(A/N: Set during the 1977 movie, the night after the rest of the group found out Mr. Harman had a better room.)

As soon as Miss Brahms had gotten out of Mrs. Slocombe's tent, an idea struck her. She ducked half of her body back into Mrs. Slocombe's tent and said, "Mrs. Slocombe, I know I said I'd be around for you to call me, if you need any help-"

"Yes, dearie, and I'm very thankful for it," she said, although Miss Brahms suddenly suspected Mrs. Slocombe wasn't really anticipating using her offer.

"Well, I…" Miss Brahms's bit her lower lip and thought a moment about how to phrase her next sentence. Then, she smiled to herself and continued, "I just need to pop inside to get a glass of water."

"Oh, well, that's alright." Mrs. Slocombe assured her. "I'm sure Captain Peacock won't come around until he thinks everyone's gone to bed."

"Right," Mrs. Brahms nodded once. "Well, I'll just go get that water now."

"Take your time, Miss Brahms." Mrs. Slocombe said, as Miss Brahms ducked back out. She also added, "But make sure to wear your bathrobe. You might get some of the locals excited running about in your nightie."

Miss Brahms said, "Oh, don't worry. I'll get it."

Then, she went to her tent and put on her lavender bathrobe. She was tying it shut, when she went back out and looked up at Mr. Harman's room. The doors were closed, but she could see light through the blinds and Mr. Harman's silhouette pass by.

She took a deep breath and then headed towards the main building.

Right as she was going to knock on Mr. Harman's door, a feeling of dread rushed into her, like when she was in school and she wanted to know if a cute boy liked her enough to ask her out on a date. But she never had to decide to knock on the door or just retreat back to her tent, because Mr. Harman opened it.

He raised his eyebrows, curiously, "Oh, hello, Miss Brahms, I was just leaving out the trolley my food was brought on. Well, actually," he looked at, with her, "I haven't finished all of it. I never really liked anything spicy, so I just thought I'd give them back the chicken." He turned to her and offered, "You can have it, then, if you want."

She pursed her lips, crossly, "Oh, well, isn't that nice of you. Should I say, 'Oh, thank you, o great Earl of Harman.'?"

He gave her a humorous smile, "Well, if you think it necessary."

She gave him a bored look, "No, I don't think it's necessary, you," she scanned him up and down, contemptuously, "no good traitor."

"What? A traitor?" he asked, still smiling. "All because I got a better room than the rest of you?"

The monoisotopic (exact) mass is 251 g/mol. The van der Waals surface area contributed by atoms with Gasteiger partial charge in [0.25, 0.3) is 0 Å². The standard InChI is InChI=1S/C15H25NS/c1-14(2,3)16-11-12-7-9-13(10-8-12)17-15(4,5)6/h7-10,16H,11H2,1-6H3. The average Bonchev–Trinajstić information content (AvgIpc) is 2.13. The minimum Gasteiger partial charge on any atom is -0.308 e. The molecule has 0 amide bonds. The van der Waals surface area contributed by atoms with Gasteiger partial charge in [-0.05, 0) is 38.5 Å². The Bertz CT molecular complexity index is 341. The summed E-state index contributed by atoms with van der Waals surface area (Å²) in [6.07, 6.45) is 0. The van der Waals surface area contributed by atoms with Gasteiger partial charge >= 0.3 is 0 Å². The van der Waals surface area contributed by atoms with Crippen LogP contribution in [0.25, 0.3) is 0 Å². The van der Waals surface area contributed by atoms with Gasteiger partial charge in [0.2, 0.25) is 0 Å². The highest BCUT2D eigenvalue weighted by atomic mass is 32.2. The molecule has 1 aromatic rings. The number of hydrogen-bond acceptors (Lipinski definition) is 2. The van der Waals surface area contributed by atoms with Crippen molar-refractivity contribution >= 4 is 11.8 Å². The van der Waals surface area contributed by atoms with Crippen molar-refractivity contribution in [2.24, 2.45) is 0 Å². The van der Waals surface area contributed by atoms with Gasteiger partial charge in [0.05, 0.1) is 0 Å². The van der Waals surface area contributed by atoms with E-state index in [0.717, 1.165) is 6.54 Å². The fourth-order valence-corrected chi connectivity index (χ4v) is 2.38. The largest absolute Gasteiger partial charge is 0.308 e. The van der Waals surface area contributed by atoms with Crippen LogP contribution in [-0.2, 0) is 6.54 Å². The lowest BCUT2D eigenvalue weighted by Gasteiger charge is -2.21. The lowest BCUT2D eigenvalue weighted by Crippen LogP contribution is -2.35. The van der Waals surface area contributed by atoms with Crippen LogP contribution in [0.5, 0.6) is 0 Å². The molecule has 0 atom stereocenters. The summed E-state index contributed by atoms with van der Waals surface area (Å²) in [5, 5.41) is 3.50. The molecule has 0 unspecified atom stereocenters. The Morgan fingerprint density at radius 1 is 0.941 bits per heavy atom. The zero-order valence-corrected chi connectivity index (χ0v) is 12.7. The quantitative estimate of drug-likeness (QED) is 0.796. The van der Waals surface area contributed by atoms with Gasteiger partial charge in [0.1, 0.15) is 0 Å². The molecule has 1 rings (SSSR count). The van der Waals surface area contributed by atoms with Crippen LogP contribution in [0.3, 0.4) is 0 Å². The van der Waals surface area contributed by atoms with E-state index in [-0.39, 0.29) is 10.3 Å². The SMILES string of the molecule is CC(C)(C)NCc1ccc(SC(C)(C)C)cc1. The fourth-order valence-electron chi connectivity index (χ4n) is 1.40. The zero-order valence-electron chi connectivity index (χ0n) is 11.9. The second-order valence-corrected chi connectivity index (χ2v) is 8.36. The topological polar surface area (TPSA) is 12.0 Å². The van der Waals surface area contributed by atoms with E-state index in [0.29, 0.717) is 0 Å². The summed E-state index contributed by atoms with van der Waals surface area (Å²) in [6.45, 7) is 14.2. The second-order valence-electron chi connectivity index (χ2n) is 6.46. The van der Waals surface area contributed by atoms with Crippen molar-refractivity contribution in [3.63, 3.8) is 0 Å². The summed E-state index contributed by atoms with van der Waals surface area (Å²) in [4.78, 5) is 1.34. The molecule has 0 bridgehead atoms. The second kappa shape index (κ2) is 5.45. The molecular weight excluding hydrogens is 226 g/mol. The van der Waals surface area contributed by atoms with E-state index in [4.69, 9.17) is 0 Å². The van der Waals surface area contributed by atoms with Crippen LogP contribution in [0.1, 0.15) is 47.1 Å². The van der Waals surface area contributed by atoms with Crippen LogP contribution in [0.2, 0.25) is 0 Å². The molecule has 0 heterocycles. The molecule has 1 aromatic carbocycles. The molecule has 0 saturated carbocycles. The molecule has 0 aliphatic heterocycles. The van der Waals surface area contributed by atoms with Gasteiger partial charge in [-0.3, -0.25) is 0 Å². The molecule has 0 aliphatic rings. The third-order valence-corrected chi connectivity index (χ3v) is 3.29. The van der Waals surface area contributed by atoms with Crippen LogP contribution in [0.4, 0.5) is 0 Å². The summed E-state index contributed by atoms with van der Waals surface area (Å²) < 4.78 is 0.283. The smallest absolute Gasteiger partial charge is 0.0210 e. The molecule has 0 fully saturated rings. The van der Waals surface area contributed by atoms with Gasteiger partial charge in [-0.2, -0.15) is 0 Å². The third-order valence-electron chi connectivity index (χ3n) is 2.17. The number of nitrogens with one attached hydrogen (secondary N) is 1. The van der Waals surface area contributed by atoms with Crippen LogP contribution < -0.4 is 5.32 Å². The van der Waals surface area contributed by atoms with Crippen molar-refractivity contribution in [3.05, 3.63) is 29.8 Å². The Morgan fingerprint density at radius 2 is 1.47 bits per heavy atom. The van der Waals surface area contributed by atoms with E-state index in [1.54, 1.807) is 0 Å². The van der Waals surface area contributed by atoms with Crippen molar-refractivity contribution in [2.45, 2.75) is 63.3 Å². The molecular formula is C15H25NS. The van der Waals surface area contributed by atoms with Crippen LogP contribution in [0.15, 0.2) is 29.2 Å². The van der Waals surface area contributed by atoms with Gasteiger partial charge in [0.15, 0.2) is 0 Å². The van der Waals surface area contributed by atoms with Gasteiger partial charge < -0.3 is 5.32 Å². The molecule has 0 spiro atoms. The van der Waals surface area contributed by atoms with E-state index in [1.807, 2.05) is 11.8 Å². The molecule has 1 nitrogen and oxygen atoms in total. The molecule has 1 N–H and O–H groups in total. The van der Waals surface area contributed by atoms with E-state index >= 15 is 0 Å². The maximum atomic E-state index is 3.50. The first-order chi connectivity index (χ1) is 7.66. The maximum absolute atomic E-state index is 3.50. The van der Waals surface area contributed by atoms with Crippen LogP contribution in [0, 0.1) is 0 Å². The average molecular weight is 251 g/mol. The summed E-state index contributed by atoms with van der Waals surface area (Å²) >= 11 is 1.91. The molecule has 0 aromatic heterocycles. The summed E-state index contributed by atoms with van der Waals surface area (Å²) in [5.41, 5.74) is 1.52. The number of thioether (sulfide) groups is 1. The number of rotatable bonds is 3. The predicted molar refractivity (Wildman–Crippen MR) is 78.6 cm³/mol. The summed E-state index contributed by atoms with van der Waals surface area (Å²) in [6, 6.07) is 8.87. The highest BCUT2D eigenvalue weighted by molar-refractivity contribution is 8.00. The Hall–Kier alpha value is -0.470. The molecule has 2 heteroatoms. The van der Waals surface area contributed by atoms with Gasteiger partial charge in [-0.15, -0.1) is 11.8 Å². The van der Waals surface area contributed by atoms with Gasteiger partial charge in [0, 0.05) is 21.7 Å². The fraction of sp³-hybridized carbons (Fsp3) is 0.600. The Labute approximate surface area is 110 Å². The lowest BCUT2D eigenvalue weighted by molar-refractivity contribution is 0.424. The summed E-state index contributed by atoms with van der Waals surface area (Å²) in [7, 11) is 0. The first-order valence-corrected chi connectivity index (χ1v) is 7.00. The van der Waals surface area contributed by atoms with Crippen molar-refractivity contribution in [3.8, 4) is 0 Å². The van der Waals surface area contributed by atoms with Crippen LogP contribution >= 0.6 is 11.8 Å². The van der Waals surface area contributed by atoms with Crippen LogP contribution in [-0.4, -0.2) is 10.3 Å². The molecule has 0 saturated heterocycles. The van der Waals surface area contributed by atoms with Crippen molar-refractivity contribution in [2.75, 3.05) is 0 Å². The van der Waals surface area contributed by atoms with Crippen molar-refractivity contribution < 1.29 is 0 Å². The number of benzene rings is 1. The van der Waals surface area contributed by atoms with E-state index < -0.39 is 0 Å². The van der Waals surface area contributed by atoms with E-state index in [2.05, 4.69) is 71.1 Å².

He lost his smile and asked, more seriously, "Well, then, what are you doing, visiting a no good traitor like me, then?" He added, half-jokingly, "It might give the others the wrong impression."

She opened her mouth in disgust, then told him, "As if they'd think I'd ever be involved with someone like you."

Mr. Harman frowned, but tried to keep it hidden, "Well. So is that what you really think of me, because I'm from maintenance?"

"No." she insisted, in a less angry tone. "It's got nothing to do with that."

"Well, what has it got to do with, then?"

"You having," she motioned to the inside of his room, "a better room than the rest of us."

He watched her take a better look in his room. The bed was big, covered by a crimson comforter and white sheets. The nightstands, wardrobes, and desks were beautifully hand carven. There was a television right across from the bed too.

She met his eyes, acidly, "Looks cozy."

"It is." he admitted, a little scared of her. He avoided her eyes and wrung his hands together. After a moment, he asked, "Well, how is it, then? Your tent. Warm enough for you then?"

"It's a hot country." she reminded him, sternly.

"Oh, right." He said, at the floor. He locked eyes with her and asked, "Well, the pamphlets said they have breezy nights. That ought to keep you cool."

"Well, it has cooled down a bit," she admitted, a touch of anger still in her voice.

Mr. Harman felt like his stomach had ice swishing around in it, as he offered, "Well, you could always stay here."

She raised one brow at him, "No thanks. It might give the others the wrong impression about us."

"They wouldn't have to know," but he realized what that sounded like, right after it escaped his lips.

"Yes, but we'd know." She added, "And I really don't fancy getting to know you that well here or anywhere."

Mr. Harman wrung his hands together again, "I didn't mean it like that. I wasn't implying that we…well, you know, did anything. I could sleep on the couch and you could have the bed."

Miss Brahms was struck by his honesty, but she forced herself to stay angry with him. She said, "Yes, but that could lead to you forgettin' I was there and then you would crawl in-"

He reached out and stopped short of resting his hand on her arm, "I wouldn't, Miss Brahms. I promise."